The last time I slept outdoors in a tent was 18 years ago. It was during a Primary 5 camp and I recall sleeping on the dank ground as rain pelted down noisily on the thin film of canvas sheet above.
The wind carried with it the smell of dingy toilets, which we had to equip with our own toilet paper. But I opted to risk dying of dehydration than combat the post-traumatic stress of using those over-subscribed toilets.
Once I was back home, I gratefully slipped between the soft sheets and slept for 20 hours straight.
I have since avoided anything that vaguely needs to be pitched, though the nature lover in me has continued to seek the great outdoors via road trips and picnics.
So when a glamping provider asked me if I wanted to give the experience a try, I stopped: Dare I give those portable tents another chance? If "premium linen" sheets were involved, why not?
It was a breeze to check into the $150-a-night "room" by the water's edge. Ms Lydia Chia, 34, had set up one of her bell tents for a friend and me next to a breakwater at East Coast Park last Friday. Only areas D and G are allowed for camping.
It was dreamy with the setting sun glittering and reflected in the rolling waves as a gentle breeze rocked the tent and the hammock next to it.
We were given a number code to unlock the padlock and access the tent. We found nine pillows, two single air mattresses, three blankets, two cushion seats, a star- shaped lamp, candles, a picnic basket and an icebox.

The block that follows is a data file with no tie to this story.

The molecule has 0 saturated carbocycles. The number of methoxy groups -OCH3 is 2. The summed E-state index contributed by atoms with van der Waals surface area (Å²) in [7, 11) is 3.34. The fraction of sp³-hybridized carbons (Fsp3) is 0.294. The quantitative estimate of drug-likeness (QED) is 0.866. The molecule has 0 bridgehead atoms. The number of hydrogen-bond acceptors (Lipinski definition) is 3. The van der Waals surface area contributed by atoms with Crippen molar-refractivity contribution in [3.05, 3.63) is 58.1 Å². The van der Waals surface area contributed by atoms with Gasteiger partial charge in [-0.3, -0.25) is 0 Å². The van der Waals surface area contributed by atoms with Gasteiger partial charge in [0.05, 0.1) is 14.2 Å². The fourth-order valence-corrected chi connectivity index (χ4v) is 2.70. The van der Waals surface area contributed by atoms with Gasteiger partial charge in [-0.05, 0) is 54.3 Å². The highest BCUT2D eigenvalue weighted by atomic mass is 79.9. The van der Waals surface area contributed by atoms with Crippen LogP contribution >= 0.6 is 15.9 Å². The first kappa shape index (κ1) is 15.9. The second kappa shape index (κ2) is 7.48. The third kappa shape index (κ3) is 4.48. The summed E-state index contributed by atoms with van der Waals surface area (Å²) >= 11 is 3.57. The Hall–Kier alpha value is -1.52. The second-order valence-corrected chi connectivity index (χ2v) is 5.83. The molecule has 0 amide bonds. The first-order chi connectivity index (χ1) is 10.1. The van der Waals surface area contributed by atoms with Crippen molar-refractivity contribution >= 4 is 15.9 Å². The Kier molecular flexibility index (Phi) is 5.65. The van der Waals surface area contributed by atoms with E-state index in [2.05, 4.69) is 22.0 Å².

At dusk, I left alone on my bicycle for the food centre nearby to get a takeaway. We had our dinner later under the stars and towering trees.
I imagined nodding off to the sound of waves crashing on the shore, while staying snug in bed.
But I forgot about the tropical heat and humidity.
Duvets were thrown off and the beds pushed to the edge of the tent. All the flaps that could be opened were opened but the air was still. The cosy "Mongolian yurt" had become a mini-convection oven for this city slicker.
Desperate, I tried to sleep outside on the mat with little protection and ravenous mosquitoes attacked. The spot was scenic but puddles provided ample glamping opportunities for insects.
Ms Chia said she used to offer her guests air-conditioning but they complained the whirring noise overwhelmed the sound of the waves.
A fitful night of sleep and 20 mosquito bites later, I awoke to the glare of the rising sun and fishermen casting their nets.
To complete the glamping experience, we decided to have breakfast delivered to our "doorstep". The address that the puzzled fast-food delivery boy received that morning: white tent in East Coast Park area G.